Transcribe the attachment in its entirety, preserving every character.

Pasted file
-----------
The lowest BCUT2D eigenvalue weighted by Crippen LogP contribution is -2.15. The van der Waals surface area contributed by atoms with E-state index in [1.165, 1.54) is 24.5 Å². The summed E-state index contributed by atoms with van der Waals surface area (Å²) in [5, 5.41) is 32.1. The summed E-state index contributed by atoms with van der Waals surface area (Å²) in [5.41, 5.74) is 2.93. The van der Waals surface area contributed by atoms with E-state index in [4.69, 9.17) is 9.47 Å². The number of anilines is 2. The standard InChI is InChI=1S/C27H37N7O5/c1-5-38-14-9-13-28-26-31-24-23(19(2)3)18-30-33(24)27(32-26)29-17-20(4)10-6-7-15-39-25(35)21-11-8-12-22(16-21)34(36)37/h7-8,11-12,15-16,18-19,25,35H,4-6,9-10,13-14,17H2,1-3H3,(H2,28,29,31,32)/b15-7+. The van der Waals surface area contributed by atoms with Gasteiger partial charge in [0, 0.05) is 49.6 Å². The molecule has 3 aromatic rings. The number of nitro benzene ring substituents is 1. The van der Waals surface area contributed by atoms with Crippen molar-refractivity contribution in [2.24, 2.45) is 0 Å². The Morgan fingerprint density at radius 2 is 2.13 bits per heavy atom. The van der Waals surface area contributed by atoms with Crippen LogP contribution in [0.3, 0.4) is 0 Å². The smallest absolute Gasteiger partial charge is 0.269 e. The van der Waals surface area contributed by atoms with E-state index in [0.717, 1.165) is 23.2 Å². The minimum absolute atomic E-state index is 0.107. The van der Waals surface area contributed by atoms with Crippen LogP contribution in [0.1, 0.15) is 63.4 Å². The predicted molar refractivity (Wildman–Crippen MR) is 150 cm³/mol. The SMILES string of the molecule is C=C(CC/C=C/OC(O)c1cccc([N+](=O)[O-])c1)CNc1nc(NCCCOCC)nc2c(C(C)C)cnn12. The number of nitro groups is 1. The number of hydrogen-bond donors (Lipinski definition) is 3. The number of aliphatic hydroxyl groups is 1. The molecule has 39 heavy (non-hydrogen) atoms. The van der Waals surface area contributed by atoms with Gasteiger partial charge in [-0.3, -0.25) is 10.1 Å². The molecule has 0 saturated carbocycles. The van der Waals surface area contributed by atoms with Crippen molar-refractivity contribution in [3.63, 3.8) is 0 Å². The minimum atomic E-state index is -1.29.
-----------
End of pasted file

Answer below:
The lowest BCUT2D eigenvalue weighted by Crippen LogP contribution is -2.15. The van der Waals surface area contributed by atoms with E-state index in [1.165, 1.54) is 24.5 Å². The summed E-state index contributed by atoms with van der Waals surface area (Å²) in [5, 5.41) is 32.1. The summed E-state index contributed by atoms with van der Waals surface area (Å²) in [5.41, 5.74) is 2.93. The van der Waals surface area contributed by atoms with E-state index in [4.69, 9.17) is 9.47 Å². The number of anilines is 2. The standard InChI is InChI=1S/C27H37N7O5/c1-5-38-14-9-13-28-26-31-24-23(19(2)3)18-30-33(24)27(32-26)29-17-20(4)10-6-7-15-39-25(35)21-11-8-12-22(16-21)34(36)37/h7-8,11-12,15-16,18-19,25,35H,4-6,9-10,13-14,17H2,1-3H3,(H2,28,29,31,32)/b15-7+. The van der Waals surface area contributed by atoms with Gasteiger partial charge in [0, 0.05) is 49.6 Å². The molecule has 3 aromatic rings. The number of nitro benzene ring substituents is 1. The van der Waals surface area contributed by atoms with Crippen molar-refractivity contribution in [2.24, 2.45) is 0 Å². The Morgan fingerprint density at radius 2 is 2.13 bits per heavy atom. The van der Waals surface area contributed by atoms with Crippen LogP contribution in [0.3, 0.4) is 0 Å². The smallest absolute Gasteiger partial charge is 0.269 e. The van der Waals surface area contributed by atoms with E-state index in [0.717, 1.165) is 23.2 Å². The minimum absolute atomic E-state index is 0.107. The van der Waals surface area contributed by atoms with Crippen LogP contribution in [0.1, 0.15) is 63.4 Å². The predicted molar refractivity (Wildman–Crippen MR) is 150 cm³/mol. The SMILES string of the molecule is C=C(CC/C=C/OC(O)c1cccc([N+](=O)[O-])c1)CNc1nc(NCCCOCC)nc2c(C(C)C)cnn12. The number of nitro groups is 1. The number of hydrogen-bond donors (Lipinski definition) is 3. The number of aliphatic hydroxyl groups is 1. The molecule has 39 heavy (non-hydrogen) atoms. The van der Waals surface area contributed by atoms with Gasteiger partial charge in [-0.3, -0.25) is 10.1 Å². The molecule has 0 saturated carbocycles. The van der Waals surface area contributed by atoms with Crippen molar-refractivity contribution in [3.63, 3.8) is 0 Å². The minimum atomic E-state index is -1.29.